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Community News

Akron cracking down on crime

5/17/2012 - West Side Leader
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By Maria Lindsay

DOWNTOWN AKRON — Akron is stepping up its efforts to crack down on crime and deter criminal activity in local neighborhoods.

During a press conference held May 10, Akron Mayor Don Plusquellic announced that for about one month now, the Akron Police Department has partnered with the Bureau of Alcohol, Tobacco, Firearms and Explosives (ATF), the Drug Enforcement Administration (DEA), the Federal Bureau of Investigation (FBI), the Summit County Drug Unit, the METRO Swat Team, the Safe Streets Task Force and the U.S. Marshals Service Northern Ohio Violent Fugitive Task Force in a coordinated effort to significantly reduce crime. The Summit County Sheriff’s Office also is involved, and representatives from those agencies attended the conference.

“All of these agencies have to work together in partnership to increase enforcement, share information and reduce crime,” said Plusquellic. “People in Akron need to know that we are taking this [crime] seriously. We are doing everything we can.”

Plusquellic added that while the agencies have often worked together in the past, this new effort is “a step up.”

Recently, during a three-day period, that shared effort resulted in the arrest of 32 suspects and the seizure of 324 grams of crack, 40 grams of heroin and 1,633 grams of marijuana, as well as 27 guns and $23,608 in cash, according to Plusquellic.

The suspects are facing a total of 87 felony charges and 25 misdemeanor charges, and federal partners in the effort are reviewing each case to determine if federal charges are warranted, according to Akron Police Chief James Nice.

“This was strike one, and we will continue to hit like this,” said Nice.

Nice added that local law enforcement officials are working with federal officials in the hopes of getting stronger sentences for criminals in an effort to deter criminal activity and to “keep the bad apples in jail.”

“We want the public to know that Akron will not handle these criminals with kid gloves,” added Plusquellic.

Toward that effort, about 20 Akron police officers have been deputized as federal agents, which will help to produce stiffer penalties against criminals, according to Nice.

Also during that recent three-day period of stepped up enforcement, 40 law enforcement officers and agents teamed up to walk the streets in the Copley Road area to talk to residents about recent shootings, including the March 30 shooting of 17-year-old Willie Brewer III on Copley Road.

Plusquellic said this effort included visiting more than 250 residences and businesses in the area to gather information on criminal activity, which resulted in numerous tips that are currently being pursued.

Nice added law enforcement will be stepped up in Akron’s hot spots, which he identified to include the Copley Road area, East Akron, Lover’s Lane and Cole and Arlington avenues. He also said the officers would focus on violent crime and weapons possessions.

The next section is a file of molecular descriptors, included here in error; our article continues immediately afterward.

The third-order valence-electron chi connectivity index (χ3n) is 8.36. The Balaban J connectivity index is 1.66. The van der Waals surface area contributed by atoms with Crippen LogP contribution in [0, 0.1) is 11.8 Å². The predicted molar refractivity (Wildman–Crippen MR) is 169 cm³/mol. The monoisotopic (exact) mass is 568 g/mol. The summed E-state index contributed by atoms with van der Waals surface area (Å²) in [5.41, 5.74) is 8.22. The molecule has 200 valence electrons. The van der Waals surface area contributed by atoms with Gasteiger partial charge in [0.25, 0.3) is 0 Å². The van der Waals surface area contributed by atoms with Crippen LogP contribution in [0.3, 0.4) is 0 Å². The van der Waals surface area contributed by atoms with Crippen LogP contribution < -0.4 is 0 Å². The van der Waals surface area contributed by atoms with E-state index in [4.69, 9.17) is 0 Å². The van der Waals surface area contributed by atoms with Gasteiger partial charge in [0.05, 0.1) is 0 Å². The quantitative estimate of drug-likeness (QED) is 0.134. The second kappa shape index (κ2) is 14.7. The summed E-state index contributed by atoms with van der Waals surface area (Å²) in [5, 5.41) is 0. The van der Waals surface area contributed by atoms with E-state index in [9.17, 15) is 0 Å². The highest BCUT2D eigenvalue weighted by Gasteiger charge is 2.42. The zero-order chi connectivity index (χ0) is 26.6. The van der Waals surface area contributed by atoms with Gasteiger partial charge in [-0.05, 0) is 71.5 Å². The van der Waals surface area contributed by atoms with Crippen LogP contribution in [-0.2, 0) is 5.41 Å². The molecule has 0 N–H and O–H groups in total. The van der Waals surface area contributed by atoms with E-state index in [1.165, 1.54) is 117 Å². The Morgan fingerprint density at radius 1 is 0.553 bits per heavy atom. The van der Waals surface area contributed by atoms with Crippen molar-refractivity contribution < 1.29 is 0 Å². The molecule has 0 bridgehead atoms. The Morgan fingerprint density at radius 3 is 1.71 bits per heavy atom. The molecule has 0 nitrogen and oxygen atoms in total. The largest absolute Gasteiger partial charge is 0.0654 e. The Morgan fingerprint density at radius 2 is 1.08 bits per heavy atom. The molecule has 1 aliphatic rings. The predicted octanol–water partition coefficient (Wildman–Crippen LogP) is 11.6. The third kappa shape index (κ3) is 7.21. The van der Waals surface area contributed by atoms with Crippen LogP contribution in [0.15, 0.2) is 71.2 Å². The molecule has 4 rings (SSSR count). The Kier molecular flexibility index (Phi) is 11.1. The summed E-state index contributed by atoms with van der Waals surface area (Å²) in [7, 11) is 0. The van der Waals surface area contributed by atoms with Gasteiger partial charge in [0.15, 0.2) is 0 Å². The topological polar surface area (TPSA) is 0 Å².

Nice said this increased enforcement is being made possible through a Safe Streets grant facilitated by Todd Wickerham, of the FBI.

Plusquellic also announced at the press conference that Akron’s focus on criminal activity has tripled the number of methamphetamine busts as compared to the same time last year. Plusquellic said that last year, the total number of meth busts was 77, and so far this year Akron’s narcotics unit has shut down 70 meth labs. 

“Our narcotics officers were recognized for the strong, aggressive work they do in Cleveland’s Scene magazine,” said Plusquellic. “Our narcotics officers are some of the best in the country.”

Nice stressed “crime in Akron is not higher than last year.” Violent crime is down through the end of April, and homicides (six to date) are on pace with last year, he added.

“We are starting out slow, and we want to keep it that way,” said Nice.

While the focus on law enforcement is increasing, Plusquellic said still more is needed to stamp out crime.

“The police cannot do everything,” he said. “We need area residents to provide information to police to help them track down these criminals.”

Plusquellic asked area residents to “step forward and help people in your neighborhoods.”

Ophelia Averitt, president of the Akron branch of the National Association for the Advancement of Colored People, told city officials at the meeting that, “People are in tune with what you are trying to do” and that “block clubs can find out what is going on in our community.”

During the recent walk-though of the Copley Road area, officers distributed a flier containing telephone numbers of various agencies serving as contacts where residents can share information on criminal activity.

According to that flier, anonymous tips about criminal activity will be accepted at: www.akroncops.org; APD’s Detective Bureau at 330-375-2490, Gang Unit at 330-375-2911 or Anti-Violence Bureau at 330-375-2602; Summit County Sheriff’s Office Drug Unit at 330-643-2170; Summit County Crime Stoppers at 330-434-2677; the FBI at 330-535-6156; ATF at 216-573-8100; U.S. Marshalls Northern Ohio Violent Fugitive Task Force at 866-492-6833; or DEA at 216-274-3600.

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